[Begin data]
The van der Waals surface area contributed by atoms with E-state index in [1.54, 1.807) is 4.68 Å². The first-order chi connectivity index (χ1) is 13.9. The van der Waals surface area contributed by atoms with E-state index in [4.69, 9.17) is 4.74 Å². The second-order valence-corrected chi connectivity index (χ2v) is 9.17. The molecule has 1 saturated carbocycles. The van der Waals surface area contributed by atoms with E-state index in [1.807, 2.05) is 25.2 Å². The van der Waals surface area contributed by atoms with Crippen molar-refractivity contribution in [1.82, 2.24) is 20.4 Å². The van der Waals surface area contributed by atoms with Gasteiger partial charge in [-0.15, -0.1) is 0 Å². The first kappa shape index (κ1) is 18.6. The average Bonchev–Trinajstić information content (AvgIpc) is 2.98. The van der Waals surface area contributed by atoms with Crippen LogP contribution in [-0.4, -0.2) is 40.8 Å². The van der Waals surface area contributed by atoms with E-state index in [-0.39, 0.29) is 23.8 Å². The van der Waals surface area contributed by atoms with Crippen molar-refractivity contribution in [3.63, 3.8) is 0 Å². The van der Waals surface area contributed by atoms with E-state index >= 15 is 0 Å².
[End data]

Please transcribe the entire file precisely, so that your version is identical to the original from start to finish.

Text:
The van der Waals surface area contributed by atoms with E-state index in [1.54, 1.807) is 4.68 Å². The first-order chi connectivity index (χ1) is 13.9. The van der Waals surface area contributed by atoms with E-state index in [4.69, 9.17) is 4.74 Å². The second-order valence-corrected chi connectivity index (χ2v) is 9.17. The molecule has 1 saturated carbocycles. The van der Waals surface area contributed by atoms with E-state index in [1.807, 2.05) is 25.2 Å². The van der Waals surface area contributed by atoms with Crippen molar-refractivity contribution in [1.82, 2.24) is 20.4 Å². The van der Waals surface area contributed by atoms with Gasteiger partial charge in [-0.15, -0.1) is 0 Å². The first kappa shape index (κ1) is 18.6. The average Bonchev–Trinajstić information content (AvgIpc) is 2.98. The van der Waals surface area contributed by atoms with Crippen LogP contribution in [-0.4, -0.2) is 40.8 Å². The van der Waals surface area contributed by atoms with E-state index in [-0.39, 0.29) is 23.8 Å². The van der Waals surface area contributed by atoms with Crippen molar-refractivity contribution in [3.63, 3.8) is 0 Å². The van der Waals surface area contributed by atoms with E-state index >= 15 is 0 Å².